Recent clashes in Baltimore over the death of Freddie Gray have shined yet another light on the mounting tensions between black communities and police in America's cities. But it is far from the whole story.
When comparing measures of income, employment, poverty, housing, incarceration and overall health, the city's black residents are living in a very different city than their wealthier white neighbors.
Just over 63% of Baltimore's population is black and here are some of the stunning disparities they face.
Baltimore is located in the richest state in the country, Maryland, which makes comparing the incomes of blacks in Baltimore to the median income of the state overall particularly stark, with an almost $40,000 a year a difference in earnings.
But even if you compare the incomes of blacks versus whites living within the city of Baltimore, a large chasm still exists. White residents in the city make almost twice as much as black residents.
The gross disparity in income has a lot to do with jobs.
Decades of decline in the manufacturing and shipping industries and a shrinking population have left large sections of the city in economic despair.
Meanwhile, there's been an influx of jobs in fields that are seeking white collar, college-educated workers, such as cyber security, life sciences and information technology, said Anirban Basu, CEO of Sage Policy Group, an economic and policy consulting group in Baltimore.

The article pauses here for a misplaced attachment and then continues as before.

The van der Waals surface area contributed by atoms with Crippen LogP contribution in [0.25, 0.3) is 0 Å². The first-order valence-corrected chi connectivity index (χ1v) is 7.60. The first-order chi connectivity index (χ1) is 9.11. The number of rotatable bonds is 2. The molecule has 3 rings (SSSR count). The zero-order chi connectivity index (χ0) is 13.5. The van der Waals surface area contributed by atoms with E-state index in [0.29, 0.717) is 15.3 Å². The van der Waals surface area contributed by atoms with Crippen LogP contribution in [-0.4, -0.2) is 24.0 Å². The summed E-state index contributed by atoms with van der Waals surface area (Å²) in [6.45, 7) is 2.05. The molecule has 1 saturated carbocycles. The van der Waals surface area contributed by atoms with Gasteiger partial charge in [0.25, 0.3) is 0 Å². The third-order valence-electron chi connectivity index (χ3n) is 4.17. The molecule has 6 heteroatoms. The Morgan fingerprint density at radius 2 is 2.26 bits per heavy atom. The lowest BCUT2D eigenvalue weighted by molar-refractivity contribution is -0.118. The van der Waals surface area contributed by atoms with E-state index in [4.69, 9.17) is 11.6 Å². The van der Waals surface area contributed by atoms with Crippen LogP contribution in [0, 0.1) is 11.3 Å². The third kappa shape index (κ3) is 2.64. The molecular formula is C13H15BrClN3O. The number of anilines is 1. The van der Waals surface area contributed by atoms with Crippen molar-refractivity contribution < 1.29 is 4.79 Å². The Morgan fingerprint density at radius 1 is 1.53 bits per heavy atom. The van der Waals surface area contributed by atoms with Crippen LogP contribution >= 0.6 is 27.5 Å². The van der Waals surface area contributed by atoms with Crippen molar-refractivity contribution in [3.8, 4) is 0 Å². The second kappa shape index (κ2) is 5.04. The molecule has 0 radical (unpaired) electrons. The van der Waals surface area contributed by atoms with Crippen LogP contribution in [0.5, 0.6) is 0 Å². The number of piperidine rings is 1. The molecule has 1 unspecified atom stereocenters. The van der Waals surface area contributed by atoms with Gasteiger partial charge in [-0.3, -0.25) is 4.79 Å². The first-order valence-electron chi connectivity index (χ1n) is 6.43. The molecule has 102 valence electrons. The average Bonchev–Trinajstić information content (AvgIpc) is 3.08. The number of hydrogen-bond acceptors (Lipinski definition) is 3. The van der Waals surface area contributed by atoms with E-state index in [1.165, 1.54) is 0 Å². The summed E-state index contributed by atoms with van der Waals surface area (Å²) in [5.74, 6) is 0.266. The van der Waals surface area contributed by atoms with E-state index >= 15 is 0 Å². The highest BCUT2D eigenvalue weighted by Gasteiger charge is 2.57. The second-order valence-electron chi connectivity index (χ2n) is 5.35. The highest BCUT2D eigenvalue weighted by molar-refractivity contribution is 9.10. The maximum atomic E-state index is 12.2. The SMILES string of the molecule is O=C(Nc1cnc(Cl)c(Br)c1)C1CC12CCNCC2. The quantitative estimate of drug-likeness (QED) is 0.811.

For young black men between the ages of 20 and 24, the unemployment rate was an astounding 37% in 2013, according to the most recent data available from the U.S. Census Bureau. That's compared with 10% for white men of the same age.
Even though hiring has picked up in Baltimore since 2013, Basu says the trend continues. And overall, unemployment is still much higher in Baltimore than it is nationwide.
The housing picture is not any prettier. The median value of owner-occupied housing units in Baltimore is $157,900. That's barely half the $292,700 median for Maryland and still fairly well below the national median of $176,700.
Abandoned buildings have long been a problem. The city has an estimated 16,000 vacant buildings and another 14,000 vacant lots, according to the Housing Authority of Baltimore City. And some neighborhoods are far worse. In the blighted neighborhoods of Sandtown-Winchester and Harlem Park, the area where Gray reportedly lived, almost a quarter of buildings were vacant in 2011, according to the city.
Nearly 24% of Baltimore's population is living below the poverty line, which is $20,090 a year for a family of three.
The percentage goes up from there when looking at just children, with 35% living below the poverty line and 61% living in low-income households that have incomes that are less than two times the poverty level.
Baltimore is home to Johns Hopkins University, one of the nation's top medical schools and hospitals, but it is not the healthiest city.
Life expectancy rates in the neighborhoods of Upton and Druid Heights -- where median income is well below the poverty line at $13,388 a year -- is only 63 years old. That's 20 years lower than the 83-year life expectancy for Roland Park, less than five miles away. In that neighborhood, the median income is $90,492.
One reason the economy in Baltimore is so depressed is because so many of its residents are in prison.
One-third of Maryland residents in the state's prisons are from the city of Baltimore. And it comes at a huge cost to the state: An estimated $220 million is spent incarcerating people from just 25 communities in Baltimore each year.
Additional reporting by Tami Luhby
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